Agencies

[Federal Register Volume 75, Number 138 (Tuesday, July 20, 2010)]
[Notices]
[Page 42120]
From the Federal Register Online via the Government Printing Office [www.gpo.gov]
[FR Doc No: 2010-17477]


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DEPARTMENT OF THE INTERIOR

National Park Service


Notice of Inventory Completion: U.S. Department of the Interior, 
Bureau of Indian Affairs, Washington, DC and Wisconsin Historical 
Society, Museum Division, Madison, WI

AGENCY: National Park Service, Interior.

ACTION: Notice.

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    Notice is here given in accordance with the Native American Graves 
Protection and Repatriation Act, (NAGPRA), 25 U.S.C. 3003, of the 
completion of an inventory of human remains and associated funerary 
objects in the control of the U.S. Department of the Interior, Bureau 
of Indian Affairs, Washington, DC, and in the possession of the 
Wisconsin Historical Society, (aka State Historical Society of 
Wisconsin), Museum Division, Madison, WI. The human remains and 
associated funerary objects were removed from the Menominee 
Reservation, Menominee County (formerly Shawano County), WI.
    This notice is published as part of the National Park Service's 
administrative responsibilities under NAGPRA, 25 U.S.C. 3003(d)(3). The 
determinations in this notice are the sole responsibility of the 
museum, institution, or Federal agency that has control of the human 
remains and associated funerary objects. The National Park Service is 
not responsible for the determinations in this notice.
    A detailed assessment of the human remains was made by Wisconsin 
Historical Society, Museum Division, staff in consultation with 
representatives of the Menominee Indian Tribe of Wisconsin.
    In 1928, human remains representing a minimum of one individual 
were removed from a mound located within the boundaries of the 
Menominee Indian Tribe Reservation, Menominee County (formerly Shawano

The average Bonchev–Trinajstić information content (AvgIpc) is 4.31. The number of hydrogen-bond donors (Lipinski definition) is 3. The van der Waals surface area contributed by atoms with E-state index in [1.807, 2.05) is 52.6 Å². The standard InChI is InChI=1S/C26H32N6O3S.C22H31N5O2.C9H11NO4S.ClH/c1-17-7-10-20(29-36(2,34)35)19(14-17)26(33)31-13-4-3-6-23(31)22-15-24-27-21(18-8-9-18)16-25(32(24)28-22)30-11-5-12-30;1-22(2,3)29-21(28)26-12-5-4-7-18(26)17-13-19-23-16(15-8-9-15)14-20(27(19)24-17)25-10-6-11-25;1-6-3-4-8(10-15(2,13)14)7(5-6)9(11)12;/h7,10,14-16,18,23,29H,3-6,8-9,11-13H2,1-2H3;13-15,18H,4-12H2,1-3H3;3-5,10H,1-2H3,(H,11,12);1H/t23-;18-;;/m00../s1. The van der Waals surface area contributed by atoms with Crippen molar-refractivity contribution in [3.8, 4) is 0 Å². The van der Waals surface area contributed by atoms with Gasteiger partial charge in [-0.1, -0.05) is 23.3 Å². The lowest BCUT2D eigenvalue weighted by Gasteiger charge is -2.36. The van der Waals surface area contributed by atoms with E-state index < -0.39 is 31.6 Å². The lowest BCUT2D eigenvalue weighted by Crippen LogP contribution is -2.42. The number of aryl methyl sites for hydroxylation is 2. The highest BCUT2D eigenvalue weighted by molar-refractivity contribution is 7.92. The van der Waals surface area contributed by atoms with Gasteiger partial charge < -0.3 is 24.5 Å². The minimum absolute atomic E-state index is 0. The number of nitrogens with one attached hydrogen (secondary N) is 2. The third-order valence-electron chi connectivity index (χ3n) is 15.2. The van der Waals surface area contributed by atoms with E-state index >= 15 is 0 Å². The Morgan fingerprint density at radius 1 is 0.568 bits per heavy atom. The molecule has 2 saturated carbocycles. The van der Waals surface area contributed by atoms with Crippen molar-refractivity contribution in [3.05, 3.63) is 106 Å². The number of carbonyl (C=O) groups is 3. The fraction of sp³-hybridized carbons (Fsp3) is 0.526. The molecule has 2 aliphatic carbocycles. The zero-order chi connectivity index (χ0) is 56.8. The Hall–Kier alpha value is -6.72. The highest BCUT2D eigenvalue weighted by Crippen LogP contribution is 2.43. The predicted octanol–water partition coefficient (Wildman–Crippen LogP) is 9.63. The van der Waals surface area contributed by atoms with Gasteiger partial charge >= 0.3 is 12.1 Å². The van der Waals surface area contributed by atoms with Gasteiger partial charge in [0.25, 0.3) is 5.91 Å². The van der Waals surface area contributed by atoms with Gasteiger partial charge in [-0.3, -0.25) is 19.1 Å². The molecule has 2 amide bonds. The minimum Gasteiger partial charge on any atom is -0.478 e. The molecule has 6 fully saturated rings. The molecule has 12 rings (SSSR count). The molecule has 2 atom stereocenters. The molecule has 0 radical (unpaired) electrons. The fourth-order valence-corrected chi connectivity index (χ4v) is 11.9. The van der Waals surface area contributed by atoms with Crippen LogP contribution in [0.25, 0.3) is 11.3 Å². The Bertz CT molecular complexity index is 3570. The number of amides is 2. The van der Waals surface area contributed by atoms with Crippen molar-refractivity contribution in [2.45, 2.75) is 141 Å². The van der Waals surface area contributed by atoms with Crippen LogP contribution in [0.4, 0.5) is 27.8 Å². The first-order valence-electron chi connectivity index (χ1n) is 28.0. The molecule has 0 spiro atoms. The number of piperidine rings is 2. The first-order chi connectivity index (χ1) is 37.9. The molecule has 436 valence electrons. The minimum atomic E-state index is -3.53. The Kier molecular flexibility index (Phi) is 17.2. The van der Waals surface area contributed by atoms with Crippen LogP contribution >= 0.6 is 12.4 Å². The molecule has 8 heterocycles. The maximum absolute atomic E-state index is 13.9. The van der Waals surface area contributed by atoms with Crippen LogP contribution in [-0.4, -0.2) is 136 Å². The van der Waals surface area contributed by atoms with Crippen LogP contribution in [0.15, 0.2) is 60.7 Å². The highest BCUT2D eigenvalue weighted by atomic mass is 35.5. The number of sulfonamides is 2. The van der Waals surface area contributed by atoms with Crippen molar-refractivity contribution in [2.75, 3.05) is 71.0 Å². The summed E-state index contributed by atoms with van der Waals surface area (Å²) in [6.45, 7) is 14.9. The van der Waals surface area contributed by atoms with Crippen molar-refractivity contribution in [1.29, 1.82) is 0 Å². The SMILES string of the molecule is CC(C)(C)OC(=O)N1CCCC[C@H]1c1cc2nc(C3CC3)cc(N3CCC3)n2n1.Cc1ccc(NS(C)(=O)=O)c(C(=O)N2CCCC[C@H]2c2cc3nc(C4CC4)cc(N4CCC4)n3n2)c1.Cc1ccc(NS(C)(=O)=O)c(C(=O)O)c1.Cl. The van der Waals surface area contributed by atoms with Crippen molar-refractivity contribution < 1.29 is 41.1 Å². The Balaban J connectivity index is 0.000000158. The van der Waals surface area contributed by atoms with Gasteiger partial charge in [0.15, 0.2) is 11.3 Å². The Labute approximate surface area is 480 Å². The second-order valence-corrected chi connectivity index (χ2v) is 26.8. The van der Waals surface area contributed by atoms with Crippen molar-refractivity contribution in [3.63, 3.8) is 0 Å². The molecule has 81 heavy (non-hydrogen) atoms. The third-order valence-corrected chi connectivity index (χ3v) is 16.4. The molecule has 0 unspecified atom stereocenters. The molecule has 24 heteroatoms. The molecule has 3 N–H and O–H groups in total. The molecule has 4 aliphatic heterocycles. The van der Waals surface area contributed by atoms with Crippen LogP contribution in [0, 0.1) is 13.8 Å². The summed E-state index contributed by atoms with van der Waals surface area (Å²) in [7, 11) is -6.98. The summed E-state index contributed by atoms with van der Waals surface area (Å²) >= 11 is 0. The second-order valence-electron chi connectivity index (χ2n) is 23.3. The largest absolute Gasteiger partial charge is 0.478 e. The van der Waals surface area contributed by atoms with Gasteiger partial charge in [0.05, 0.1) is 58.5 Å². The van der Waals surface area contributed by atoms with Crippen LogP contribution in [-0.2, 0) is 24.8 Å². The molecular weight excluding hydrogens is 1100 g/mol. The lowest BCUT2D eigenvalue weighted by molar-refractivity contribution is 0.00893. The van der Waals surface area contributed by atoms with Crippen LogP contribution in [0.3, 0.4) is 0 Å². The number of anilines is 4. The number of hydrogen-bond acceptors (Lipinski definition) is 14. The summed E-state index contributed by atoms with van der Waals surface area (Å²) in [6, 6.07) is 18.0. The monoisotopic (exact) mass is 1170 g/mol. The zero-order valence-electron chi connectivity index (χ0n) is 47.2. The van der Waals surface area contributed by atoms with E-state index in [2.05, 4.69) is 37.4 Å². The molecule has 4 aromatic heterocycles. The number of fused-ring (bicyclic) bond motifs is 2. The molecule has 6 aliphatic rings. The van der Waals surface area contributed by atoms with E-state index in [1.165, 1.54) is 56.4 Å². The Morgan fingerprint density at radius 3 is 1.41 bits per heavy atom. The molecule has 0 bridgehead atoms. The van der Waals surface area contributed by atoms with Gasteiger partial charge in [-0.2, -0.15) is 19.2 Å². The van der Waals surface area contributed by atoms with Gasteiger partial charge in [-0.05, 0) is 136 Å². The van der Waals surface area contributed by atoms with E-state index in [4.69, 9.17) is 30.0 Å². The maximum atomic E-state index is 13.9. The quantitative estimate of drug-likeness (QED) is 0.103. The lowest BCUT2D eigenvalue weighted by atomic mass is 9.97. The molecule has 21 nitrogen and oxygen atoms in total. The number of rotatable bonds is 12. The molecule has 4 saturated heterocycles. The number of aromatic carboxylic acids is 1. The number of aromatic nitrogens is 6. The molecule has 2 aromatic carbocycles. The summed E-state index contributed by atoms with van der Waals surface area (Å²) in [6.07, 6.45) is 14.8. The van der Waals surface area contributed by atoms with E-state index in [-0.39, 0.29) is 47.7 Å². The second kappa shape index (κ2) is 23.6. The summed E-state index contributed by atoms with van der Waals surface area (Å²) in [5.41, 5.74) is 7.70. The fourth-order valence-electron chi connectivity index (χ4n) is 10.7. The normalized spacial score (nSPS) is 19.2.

County), WI, by Arthur P. Kannenberg and John V. Satterlee. The exact 
location is not known. In 1950, the museum obtained the human remains, 
associated funerary objects, and unassociated funerary objects from the 
wife of Arthur P. Kannenberg. No known individual was identified. The 
three associated funerary objects are earrings.
    The human remains, associated funerary objects, and unassociated 
funerary objects removed by Arthur P. Kannenberg and John V. Satterlee 
were from at least two mounds. The 91 unassociated funerary objects are 
described in a companion Notice of Intent to Repatriate Cultural Items.
    The Menominee Indian Reservation falls within the ancestral and 
historic territory of the Menominee people. Archeological investigation 
has uncovered additional historic burials in this area. Additionally, 
archeological research shows that copper ornaments and earrings, 
similar to the objects mentioned above, are commonly found within 
historic Indian burials throughout the Great Lakes region. Furthermore, 
Menominee oral history states that the origin of the Menominee people 
began at the mouth of the Menominee River, which is approximately 60 
miles from the present-day Menominee Reservation.
    Officials of the Bureau of Indian Affairs and Wisconsin Historical 
Society, Museum Division, have determined that, pursuant to 25 U.S.C. 
3001(9), the human remains described above represent the physical 
remains of one individual of Native American ancestry. Officials of the 
Bureau of Indian Affairs and Wisconsin Historical Society, Museum 
Division, also have determined that, pursuant to 25 U.S.C. 3001(3)(A), 
the three objects described above are reasonably believed to have been 
placed with or near individual human remains at the time of death or 
later as part of the death rite or ceremony. Lastly, officials of the 
Bureau of Indian Affairs and Wisconsin Historical Society, Museum 
Division, have determined that, pursuant to 25 U.S.C. 3001(2), there is 
a relationship of shared group identity that can be reasonably traced 
between the Native American human remains and associated funerary 
objects and the Menominee Indian Tribe of Wisconsin.
    Representatives of any other Indian Tribe that believes itself to 
be culturally affiliated with the human remains and associated funerary 
objects should contact Jennifer L. Kolb, Wisconsin Historical Museum, 
30 N. Carroll St., Madison, WI 53703, telephone (608) 261-2461, before 
August 19, 2010. Repatriation of the human remains and associated 
funerary objects to the Menominee Indian Tribe of Wisconsin may proceed 
after that date if no additional claimants come forward.
    The Wisconsin Historical Society, Museum Division, is responsible 
for notifying the Menominee Indian Tribe of Wisconsin that this notice 
has been published.

    Dated: July 9, 2010.
Sherry Hutt,
Manager, National NAGPRA Program.
[FR Doc. 2010-17477 Filed 7-19-10; 8:45 am]
BILLING CODE 4312-50-P